The NASA-NOAA satellite meets the tropical cyclone Bouchra


On November 13, 2018, VIIRS's tool at NASA-NOAA's Armenian NPP satellite gained a visible image of the South Indian Ocean Tropical Cyclone Bouchra. Credit: NASA Worldview, Earth Observation System Data and Information System (EOSDIS)

The Tropical Cyclone Bouchra was formed Nov 10 in the south-south Indian Ocean and has been on the road emitting when the NASA-NOAA's Suomi NPP satellite passed on November 13.

Bouchra was formed Nov 10 to about 4 a.m. EDT (0900 UTC) is approximately 220 miles north of Cocos Island, close to 5.5 degrees south latitude and 90.7 east latitude. This was the fourth tropical cycle of the South Indian Ocean Cyclone Season.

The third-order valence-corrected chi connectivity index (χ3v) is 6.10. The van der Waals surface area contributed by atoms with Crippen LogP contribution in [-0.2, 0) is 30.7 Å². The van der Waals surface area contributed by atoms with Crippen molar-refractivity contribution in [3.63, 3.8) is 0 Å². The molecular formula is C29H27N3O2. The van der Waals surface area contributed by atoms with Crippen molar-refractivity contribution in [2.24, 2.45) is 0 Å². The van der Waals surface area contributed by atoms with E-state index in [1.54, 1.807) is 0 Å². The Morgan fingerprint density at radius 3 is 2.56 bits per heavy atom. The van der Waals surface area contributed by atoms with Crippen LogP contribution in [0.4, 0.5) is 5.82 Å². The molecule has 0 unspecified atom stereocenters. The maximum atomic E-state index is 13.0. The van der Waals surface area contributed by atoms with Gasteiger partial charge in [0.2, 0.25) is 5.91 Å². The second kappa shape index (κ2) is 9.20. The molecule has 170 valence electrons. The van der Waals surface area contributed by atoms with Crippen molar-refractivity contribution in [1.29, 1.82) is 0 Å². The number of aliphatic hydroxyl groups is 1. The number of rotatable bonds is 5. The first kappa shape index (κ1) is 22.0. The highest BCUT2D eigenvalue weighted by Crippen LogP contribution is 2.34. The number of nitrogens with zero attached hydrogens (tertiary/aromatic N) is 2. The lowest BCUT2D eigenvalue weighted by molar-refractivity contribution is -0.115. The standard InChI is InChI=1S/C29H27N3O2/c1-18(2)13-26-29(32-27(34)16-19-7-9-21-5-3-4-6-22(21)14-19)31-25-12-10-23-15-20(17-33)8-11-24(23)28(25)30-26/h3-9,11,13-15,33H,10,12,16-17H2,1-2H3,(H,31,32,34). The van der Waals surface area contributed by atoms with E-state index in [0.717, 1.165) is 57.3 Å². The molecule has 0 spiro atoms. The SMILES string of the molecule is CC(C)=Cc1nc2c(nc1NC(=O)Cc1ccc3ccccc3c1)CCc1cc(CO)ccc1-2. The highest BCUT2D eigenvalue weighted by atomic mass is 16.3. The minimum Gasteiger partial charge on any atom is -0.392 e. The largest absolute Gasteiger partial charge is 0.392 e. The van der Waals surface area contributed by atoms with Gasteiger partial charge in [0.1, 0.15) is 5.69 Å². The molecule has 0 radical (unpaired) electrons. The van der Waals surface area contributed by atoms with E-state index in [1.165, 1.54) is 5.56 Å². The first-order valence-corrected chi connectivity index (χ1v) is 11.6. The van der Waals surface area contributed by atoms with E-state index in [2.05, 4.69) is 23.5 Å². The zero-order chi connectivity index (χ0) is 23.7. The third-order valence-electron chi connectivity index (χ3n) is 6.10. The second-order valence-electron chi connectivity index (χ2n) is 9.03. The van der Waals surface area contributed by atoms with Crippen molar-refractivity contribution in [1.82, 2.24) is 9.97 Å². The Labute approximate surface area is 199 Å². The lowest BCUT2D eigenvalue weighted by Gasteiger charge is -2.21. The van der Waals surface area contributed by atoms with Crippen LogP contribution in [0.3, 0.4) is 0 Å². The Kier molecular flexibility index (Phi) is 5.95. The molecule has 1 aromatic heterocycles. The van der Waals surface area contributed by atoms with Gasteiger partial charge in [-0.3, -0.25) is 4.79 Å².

On November 13, Infrastructural Infrared Radiometer Suite (VIIRS) at NASA-NOAA's NPP Satellite Server demonstrated Bouchra of Tropical Depression with an inorganic storm. The Joint Typhoon Warning Center noted that the storm had "a centralized disorganized discharge from the east, partially showing weak and low-level circulation."

The storm was stormy from the east of the east. In general, the wind shear is an event of how speed and direction winds are changing altitude. Winds of different levels of atmosphere were forced to force him to rotate the cylindrical circulation center.

On November 13 at 4 pm EDT (0900 UTC) Bouchra Maximum Sustainable Winds dropped 34.5 mph (30 knots / 55.5 kph). It is located approximately 495 north to the north of Cocos Island close to 7.2 degrees south latitude and 90.3 degrees east latitude. Bouchra was going to the south-east, and would later destroy it.


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